Rent boys were not ruled out, nor menages a trois. A Mrs Anderson, for example, was picked up because she wanted to watch “you two boys having a bit of fun together”. This later developed into a foursome, with a bowler-hatted young man from Ealing joining in: Keynes nipped out to get him much as you might pop to the shops if you’d run out of milk.

The Cleveland Street Scandal of 1889 alerted wider society to the practice of men procuring GPO telegram delivery boys for cheap sex in makeshift brothels (four shillings the going rate – about $45 now). Yet even after the life sentence laid down for sodomy in an 1885 law (it’s an apocryphal story that lesbianism was omitted because Queen Victoria couldn’t understand it), and the trial of Oscar Wilde for gross indecency, things were less repressive in Keynes’ day than in the 1950s, when police persecution and entrapment of men such as Alan Turing, John Gielgud and Lord Montagu peaked in its cruelty. One wonders what we might have lost had Keynes, who died in 1946, suffered what Turing did.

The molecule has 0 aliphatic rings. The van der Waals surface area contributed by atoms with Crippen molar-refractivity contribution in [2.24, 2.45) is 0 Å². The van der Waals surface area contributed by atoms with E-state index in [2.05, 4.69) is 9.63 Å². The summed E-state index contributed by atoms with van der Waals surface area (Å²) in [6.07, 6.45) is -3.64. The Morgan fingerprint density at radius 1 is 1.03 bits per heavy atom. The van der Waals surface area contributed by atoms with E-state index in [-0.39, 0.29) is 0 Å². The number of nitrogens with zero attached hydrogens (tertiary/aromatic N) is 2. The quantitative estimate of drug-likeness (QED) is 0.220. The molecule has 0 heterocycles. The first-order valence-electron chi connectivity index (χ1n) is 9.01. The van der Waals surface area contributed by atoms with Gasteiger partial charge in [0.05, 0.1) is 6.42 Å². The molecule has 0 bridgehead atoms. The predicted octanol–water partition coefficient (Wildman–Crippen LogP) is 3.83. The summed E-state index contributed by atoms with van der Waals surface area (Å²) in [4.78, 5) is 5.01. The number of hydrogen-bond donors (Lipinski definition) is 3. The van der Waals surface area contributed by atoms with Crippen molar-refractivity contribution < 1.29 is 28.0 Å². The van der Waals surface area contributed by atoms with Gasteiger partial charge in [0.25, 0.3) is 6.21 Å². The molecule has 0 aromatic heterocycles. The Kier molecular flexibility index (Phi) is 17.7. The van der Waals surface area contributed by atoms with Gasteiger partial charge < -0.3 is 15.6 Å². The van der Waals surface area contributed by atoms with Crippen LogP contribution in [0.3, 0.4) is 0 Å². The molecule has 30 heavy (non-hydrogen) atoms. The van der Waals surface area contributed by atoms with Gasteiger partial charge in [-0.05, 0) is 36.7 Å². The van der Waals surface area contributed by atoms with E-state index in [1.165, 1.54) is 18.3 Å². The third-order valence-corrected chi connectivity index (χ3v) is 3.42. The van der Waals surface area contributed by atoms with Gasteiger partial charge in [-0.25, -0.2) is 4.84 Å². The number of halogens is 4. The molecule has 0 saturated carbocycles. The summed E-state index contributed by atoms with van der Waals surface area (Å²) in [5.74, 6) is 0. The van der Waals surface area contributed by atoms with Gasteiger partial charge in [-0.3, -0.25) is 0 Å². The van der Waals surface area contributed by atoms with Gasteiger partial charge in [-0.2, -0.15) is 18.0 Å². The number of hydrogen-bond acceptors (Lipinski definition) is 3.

The mighty mathematician Keynes did not discover a correlation between his luck in bedding his conquests and movements in national income. A link between gross domestic product and gross indecency would have been a great discovery: about the only opportunity this econo-sexual missed.

‘Universal Man: The Seven Lives of John Maynard Keynes’ by Richard Davenport-Hines is published by William Collins in the UK.


blame it on the Blog-Meister.

For days the eagerly awaiting postings of Passive Complicity have failed to materialise.  For some time your hard working editor has been a nervous wreck.  After countless days with absolutely nothing on the blog, in fact not even a blog at all, we finally we have a successful, yet quite boring post..  In fact it is not worth reading as it is a tale of abject failure, of incapacity, of lack of leadership, of incomprehension.

I will tell it as I remember.